Ten Years Later: Why Open Educational Resources Have Not Noticeably Affected Higher Education, and Why We Should Care

Gerd Kortemeyer, Foundations of Creativity, Mar 04, 2013
Commentary by Stephen Downes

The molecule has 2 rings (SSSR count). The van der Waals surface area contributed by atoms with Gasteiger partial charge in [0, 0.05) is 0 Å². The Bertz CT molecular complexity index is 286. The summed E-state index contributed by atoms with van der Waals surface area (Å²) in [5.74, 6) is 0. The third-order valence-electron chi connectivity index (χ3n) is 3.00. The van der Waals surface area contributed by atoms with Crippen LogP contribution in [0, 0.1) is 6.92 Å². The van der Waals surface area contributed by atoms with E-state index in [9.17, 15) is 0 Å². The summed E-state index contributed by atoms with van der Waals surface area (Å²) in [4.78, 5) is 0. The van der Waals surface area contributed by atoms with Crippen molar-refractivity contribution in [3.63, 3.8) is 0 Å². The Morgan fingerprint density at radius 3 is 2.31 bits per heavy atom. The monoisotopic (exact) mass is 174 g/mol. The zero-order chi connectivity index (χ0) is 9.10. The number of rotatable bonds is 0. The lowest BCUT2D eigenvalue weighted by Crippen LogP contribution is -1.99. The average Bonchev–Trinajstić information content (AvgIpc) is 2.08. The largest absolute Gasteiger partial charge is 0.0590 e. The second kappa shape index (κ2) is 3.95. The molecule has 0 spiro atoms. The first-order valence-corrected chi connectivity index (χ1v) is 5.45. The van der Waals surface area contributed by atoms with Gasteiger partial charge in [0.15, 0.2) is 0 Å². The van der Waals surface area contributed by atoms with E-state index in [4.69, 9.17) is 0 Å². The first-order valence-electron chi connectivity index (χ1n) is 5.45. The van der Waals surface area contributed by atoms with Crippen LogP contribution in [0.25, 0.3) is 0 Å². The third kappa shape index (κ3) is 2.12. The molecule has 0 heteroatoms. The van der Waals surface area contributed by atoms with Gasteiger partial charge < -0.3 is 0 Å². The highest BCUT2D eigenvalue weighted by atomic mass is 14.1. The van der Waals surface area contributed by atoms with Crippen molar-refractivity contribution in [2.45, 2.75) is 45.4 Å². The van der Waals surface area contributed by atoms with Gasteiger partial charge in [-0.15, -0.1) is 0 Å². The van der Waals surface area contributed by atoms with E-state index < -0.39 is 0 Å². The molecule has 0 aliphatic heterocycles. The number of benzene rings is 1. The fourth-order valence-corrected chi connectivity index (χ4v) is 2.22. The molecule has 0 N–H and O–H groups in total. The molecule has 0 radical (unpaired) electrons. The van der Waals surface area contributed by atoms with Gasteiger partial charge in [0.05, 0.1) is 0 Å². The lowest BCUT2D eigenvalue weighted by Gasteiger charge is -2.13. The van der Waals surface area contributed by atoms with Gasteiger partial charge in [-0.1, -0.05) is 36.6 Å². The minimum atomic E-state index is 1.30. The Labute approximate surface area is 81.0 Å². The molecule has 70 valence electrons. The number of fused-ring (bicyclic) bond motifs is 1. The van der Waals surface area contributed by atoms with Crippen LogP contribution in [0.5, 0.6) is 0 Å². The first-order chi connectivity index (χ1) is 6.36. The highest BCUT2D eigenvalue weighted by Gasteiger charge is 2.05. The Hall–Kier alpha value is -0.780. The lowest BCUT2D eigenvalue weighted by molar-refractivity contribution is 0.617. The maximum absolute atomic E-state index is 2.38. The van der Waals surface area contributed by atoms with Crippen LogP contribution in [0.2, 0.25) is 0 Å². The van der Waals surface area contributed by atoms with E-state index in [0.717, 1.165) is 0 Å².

Wait... what? Actually, the headline overstates the case. Here is is, precisely: "OERs have failed to significantly affect the day-to-day teaching of the vast majority of higher education institutions. Traditional textbooks and readings still dominate most teaching venues even though essentially all students are online: Course management systems are used only for the dissemination of syllabi, class notes, general communications, and as a grade book." The article nicely lists some adoption hurdles: discoverability, quality, last mile, acquisition. And it suggests as a solution a "a 'supersized' CMS" and helpfully notes "amodel system does exist - The LON-CAPA system established in 1999." But what the article does not do, beyond that original statement, is make the case that OERs have not impacted higher education. David Kernohan writes, "this is an egregious example of a tendency that suggests that OER would be a far better idea if it was just under more control, better organised and more structured." Lorna Campbell writes, "I don’t think a “global enterprise-level system” is the answer to anything." But Kortemeyer rejoinds, "I think people are overlooking a word in the title: 'traditional'... i.e., campus-based for-credit universities like the one I work at, Michigan State University? Why are the students still forced to buy textbooks for $180 if all of the content is indeed freely available?" Why, indeed?

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